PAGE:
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HSE needs to address the fact medical card reviews made people afraid

A PAC report said the reviews are a waste of money.

A REPORT ON medical cards in Ireland says that the HSE’s extensive reviews of the cards made people afraid.

The Public Accounts Committee (PAC)’s report also said it is “gravely concerned at the waste of money of the current extensive reviews, given the known level of eligibility in the system”.

The report, which can be read in full here, has a number recommendations for the HSE around medical cards.

Meanwhile, RTÉ reports that an unpublished report has concluded that it isn’t possible to identify medical conditions to be considered when determining if someone is eligible for a medical card.

The number of cards in circulation at the end of 2013 was 1,987,933, which equates to 43% of the population.

The PAC said the increase in the number of medical cards coincided with the economic downturn since 2008.

Medical card reviews

By the end of 2013, the HSE had reviewed almost 1 million card holders. It is proposed that the entire medical card population will have been reviewed by the end of this year.

In 2014 and arising from a huge negative reaction by the public, the Government stalled the review of those medical cards that were allocated on a discretionary basis.

In its report, the PAC said that a “fear emerged in the card holding population” due to the reviews.

It said that:

That reaction and the fact that many vulnerable people associated the review with losing their entitlement is an issue that needs to be addressed in future reviews

It said that the HSE needs to tailor the letter writing style to the targeted audience, “many of whom are elderly and vulnerable due to illness”.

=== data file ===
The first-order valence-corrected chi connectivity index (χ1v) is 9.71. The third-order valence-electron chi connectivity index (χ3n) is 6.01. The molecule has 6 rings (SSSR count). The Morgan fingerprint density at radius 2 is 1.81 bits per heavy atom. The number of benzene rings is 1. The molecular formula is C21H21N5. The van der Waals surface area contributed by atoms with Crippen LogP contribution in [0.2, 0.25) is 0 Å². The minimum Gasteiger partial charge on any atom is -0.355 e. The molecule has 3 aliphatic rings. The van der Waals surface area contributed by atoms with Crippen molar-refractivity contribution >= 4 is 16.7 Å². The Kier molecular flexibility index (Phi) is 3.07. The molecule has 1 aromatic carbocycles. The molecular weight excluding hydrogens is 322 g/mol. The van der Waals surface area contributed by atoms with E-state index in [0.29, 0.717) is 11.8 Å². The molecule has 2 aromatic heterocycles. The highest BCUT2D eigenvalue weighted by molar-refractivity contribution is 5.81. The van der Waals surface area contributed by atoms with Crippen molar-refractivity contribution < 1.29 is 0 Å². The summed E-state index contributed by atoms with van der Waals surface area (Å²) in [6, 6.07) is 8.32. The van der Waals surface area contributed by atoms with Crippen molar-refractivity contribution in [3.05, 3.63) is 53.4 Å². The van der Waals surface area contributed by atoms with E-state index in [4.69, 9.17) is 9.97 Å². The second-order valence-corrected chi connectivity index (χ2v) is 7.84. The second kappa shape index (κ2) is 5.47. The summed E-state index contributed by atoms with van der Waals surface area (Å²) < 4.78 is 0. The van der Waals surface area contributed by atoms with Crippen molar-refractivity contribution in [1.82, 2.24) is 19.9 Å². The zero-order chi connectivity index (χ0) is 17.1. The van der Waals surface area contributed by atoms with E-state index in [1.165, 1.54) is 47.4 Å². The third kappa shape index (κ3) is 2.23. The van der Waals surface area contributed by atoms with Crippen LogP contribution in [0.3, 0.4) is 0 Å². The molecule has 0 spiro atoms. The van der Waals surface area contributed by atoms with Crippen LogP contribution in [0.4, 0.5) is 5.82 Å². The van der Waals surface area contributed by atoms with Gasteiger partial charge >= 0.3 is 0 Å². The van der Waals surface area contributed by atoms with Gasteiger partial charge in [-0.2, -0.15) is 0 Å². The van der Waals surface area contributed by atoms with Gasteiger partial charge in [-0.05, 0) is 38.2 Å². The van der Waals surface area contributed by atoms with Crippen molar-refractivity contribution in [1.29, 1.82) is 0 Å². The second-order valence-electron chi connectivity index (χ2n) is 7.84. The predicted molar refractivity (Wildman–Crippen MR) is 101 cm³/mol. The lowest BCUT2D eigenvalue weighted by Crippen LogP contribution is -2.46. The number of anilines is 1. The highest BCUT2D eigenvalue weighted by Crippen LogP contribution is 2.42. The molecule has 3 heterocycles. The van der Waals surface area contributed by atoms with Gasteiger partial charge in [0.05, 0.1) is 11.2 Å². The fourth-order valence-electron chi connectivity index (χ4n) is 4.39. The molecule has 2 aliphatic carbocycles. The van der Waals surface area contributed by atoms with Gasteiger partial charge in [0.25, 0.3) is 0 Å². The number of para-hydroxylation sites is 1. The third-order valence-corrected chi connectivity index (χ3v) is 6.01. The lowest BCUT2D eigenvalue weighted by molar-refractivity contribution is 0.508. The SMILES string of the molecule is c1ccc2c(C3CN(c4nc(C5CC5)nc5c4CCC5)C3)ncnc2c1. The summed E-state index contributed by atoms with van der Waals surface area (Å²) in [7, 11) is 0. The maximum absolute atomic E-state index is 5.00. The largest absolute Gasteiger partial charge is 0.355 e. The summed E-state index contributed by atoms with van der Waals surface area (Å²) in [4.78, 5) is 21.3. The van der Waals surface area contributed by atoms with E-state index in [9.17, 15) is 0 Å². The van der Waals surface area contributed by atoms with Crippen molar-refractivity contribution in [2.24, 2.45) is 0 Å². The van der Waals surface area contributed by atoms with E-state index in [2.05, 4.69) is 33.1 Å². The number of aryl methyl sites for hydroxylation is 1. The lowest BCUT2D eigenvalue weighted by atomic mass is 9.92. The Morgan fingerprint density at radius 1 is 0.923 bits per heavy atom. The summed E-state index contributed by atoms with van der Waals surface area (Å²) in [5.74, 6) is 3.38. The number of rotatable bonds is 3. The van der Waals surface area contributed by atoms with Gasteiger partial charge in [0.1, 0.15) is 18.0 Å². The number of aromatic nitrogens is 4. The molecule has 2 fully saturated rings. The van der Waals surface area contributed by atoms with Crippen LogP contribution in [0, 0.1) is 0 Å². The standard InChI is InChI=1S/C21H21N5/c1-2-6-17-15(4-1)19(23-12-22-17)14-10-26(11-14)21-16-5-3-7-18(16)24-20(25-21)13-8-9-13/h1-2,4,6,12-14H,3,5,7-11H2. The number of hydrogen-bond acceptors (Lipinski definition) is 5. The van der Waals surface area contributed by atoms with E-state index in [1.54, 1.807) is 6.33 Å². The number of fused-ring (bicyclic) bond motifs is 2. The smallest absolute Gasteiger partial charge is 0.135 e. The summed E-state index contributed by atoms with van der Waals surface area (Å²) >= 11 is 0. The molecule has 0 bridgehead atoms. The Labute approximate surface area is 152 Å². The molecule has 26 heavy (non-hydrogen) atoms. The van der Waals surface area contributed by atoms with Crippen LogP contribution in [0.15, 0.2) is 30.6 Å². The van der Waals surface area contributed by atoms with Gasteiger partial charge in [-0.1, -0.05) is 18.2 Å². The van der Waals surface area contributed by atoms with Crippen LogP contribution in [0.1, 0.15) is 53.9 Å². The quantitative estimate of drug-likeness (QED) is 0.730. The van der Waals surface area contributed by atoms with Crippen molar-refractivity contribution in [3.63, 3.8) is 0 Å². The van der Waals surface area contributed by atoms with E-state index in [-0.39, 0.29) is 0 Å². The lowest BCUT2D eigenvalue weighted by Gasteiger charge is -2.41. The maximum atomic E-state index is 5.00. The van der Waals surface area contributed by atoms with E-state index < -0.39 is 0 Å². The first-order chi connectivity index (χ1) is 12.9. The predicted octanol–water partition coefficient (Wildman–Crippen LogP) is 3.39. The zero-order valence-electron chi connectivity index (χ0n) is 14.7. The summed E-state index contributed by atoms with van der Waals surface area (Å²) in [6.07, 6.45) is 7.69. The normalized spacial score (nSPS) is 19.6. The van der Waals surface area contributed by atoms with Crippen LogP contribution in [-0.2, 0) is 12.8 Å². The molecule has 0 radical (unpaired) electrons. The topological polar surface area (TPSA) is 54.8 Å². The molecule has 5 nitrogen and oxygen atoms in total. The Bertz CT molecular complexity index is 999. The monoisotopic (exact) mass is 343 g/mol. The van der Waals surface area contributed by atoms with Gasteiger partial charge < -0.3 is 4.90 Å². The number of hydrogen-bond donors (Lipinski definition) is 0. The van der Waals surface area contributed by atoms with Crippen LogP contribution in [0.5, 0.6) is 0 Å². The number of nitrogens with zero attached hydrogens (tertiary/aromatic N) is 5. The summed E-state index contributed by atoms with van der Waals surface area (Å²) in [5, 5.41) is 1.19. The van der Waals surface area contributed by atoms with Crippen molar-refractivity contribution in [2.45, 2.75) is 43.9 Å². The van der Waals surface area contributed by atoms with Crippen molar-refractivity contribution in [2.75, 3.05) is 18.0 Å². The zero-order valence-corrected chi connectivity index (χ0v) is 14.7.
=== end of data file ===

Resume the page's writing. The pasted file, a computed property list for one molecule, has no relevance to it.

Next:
The PAC believes the HSE “needs to examine the extent of the burden that is placed on many card holders, some of whom are old, sick and may not have the ability to understand forms or to gather information to effectively re-apply for their medical card, which they had become so dependent on”.

Discretionary cards

On the withdrawal of discretionary cards, the PAC said that “the matter should have been handled in a more delicate fashion by the HSE given the fact that many of these cardholders were initially granted a card because of their long term medical condition”.

The PAC also said the HSE must work harder on risk profiling so that compliant medical card holders are not subject to extensive review.

The report suggests that a more robust system of risk profiling can be delivered through better use of the HSE’s centralised database, which contains information on the almost two million card holders.

It says that a comprehensive risk profiling system should be developed at the HSE’s Primary Care Reimbursement Service as a matter of top priority.

The key recommendations include:

  • Medical card holders who have a high risk profile should be priorities for review purposes.
  • Given the evident anxiety of the medical card holding population arising from the review process, the HSE should review its communication strategy and engage in a public awareness campaign to coincide with any future reviews.
  • The HSE should examine ways of extending medical cards automatically for the 80% plus cohort of card holders, whose eligibility is in little doubt, because of their low risk profile.
  • The HSE should review its control procedures to devote the majority of its available resources to the initial award process and to the focused reviews.
  • In the case of people with a long term medical condition or disability the HSE should compare the costs of granting them a medical card as against reimbursing their costs under the long-term illness scheme.
  • The HSE should do a random audit of its medical card base which will give an indication of the extent of excess payments.

Read: Parents of sick children angry over Varadkar’s comments about medical cards>

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